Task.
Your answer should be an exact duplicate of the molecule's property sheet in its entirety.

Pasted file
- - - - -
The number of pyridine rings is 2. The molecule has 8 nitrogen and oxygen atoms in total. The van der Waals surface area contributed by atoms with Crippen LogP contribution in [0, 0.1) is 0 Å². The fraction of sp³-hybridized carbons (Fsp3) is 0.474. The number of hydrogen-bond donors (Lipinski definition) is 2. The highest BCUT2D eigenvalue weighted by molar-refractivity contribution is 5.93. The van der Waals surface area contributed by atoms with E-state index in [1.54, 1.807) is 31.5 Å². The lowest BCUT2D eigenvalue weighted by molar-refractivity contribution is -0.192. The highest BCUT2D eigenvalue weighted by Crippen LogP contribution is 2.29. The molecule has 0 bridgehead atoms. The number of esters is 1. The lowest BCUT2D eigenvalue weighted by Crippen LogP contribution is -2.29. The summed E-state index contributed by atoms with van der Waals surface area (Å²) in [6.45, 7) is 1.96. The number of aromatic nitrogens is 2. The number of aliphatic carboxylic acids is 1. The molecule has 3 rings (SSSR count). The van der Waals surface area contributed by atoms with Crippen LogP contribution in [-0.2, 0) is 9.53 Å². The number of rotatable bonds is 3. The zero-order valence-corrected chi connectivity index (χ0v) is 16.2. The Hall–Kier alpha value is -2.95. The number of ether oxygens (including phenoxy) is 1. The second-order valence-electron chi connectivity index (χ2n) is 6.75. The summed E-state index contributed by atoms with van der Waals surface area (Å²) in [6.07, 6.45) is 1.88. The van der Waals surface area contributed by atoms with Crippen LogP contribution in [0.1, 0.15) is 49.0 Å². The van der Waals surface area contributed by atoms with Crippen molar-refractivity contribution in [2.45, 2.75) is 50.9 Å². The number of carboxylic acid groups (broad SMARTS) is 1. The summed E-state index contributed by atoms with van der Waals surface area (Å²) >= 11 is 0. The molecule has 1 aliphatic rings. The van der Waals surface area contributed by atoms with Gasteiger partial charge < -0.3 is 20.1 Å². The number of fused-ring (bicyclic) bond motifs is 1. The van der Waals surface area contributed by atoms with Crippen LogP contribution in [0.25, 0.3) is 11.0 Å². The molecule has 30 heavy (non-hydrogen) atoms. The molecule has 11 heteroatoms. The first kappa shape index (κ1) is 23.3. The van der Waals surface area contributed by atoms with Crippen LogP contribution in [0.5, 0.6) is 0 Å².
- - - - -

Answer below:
The number of pyridine rings is 2. The molecule has 8 nitrogen and oxygen atoms in total. The van der Waals surface area contributed by atoms with Crippen LogP contribution in [0, 0.1) is 0 Å². The fraction of sp³-hybridized carbons (Fsp3) is 0.474. The number of hydrogen-bond donors (Lipinski definition) is 2. The highest BCUT2D eigenvalue weighted by molar-refractivity contribution is 5.93. The van der Waals surface area contributed by atoms with E-state index in [1.54, 1.807) is 31.5 Å². The lowest BCUT2D eigenvalue weighted by molar-refractivity contribution is -0.192. The highest BCUT2D eigenvalue weighted by Crippen LogP contribution is 2.29. The molecule has 0 bridgehead atoms. The number of esters is 1. The lowest BCUT2D eigenvalue weighted by Crippen LogP contribution is -2.29. The summed E-state index contributed by atoms with van der Waals surface area (Å²) in [6.45, 7) is 1.96. The number of aromatic nitrogens is 2. The number of aliphatic carboxylic acids is 1. The molecule has 3 rings (SSSR count). The van der Waals surface area contributed by atoms with Crippen LogP contribution in [-0.2, 0) is 9.53 Å². The number of rotatable bonds is 3. The zero-order valence-corrected chi connectivity index (χ0v) is 16.2. The Hall–Kier alpha value is -2.95. The number of ether oxygens (including phenoxy) is 1. The second-order valence-electron chi connectivity index (χ2n) is 6.75. The summed E-state index contributed by atoms with van der Waals surface area (Å²) in [6.07, 6.45) is 1.88. The van der Waals surface area contributed by atoms with Crippen LogP contribution in [0.1, 0.15) is 49.0 Å². The van der Waals surface area contributed by atoms with Crippen molar-refractivity contribution in [2.45, 2.75) is 50.9 Å². The number of carboxylic acid groups (broad SMARTS) is 1. The summed E-state index contributed by atoms with van der Waals surface area (Å²) >= 11 is 0. The molecule has 1 aliphatic rings. The van der Waals surface area contributed by atoms with Gasteiger partial charge < -0.3 is 20.1 Å². The number of fused-ring (bicyclic) bond motifs is 1. The van der Waals surface area contributed by atoms with Crippen LogP contribution in [0.25, 0.3) is 11.0 Å². The molecule has 30 heavy (non-hydrogen) atoms. The molecule has 11 heteroatoms. The first kappa shape index (κ1) is 23.3. The van der Waals surface area contributed by atoms with Crippen LogP contribution in [0.5, 0.6) is 0 Å².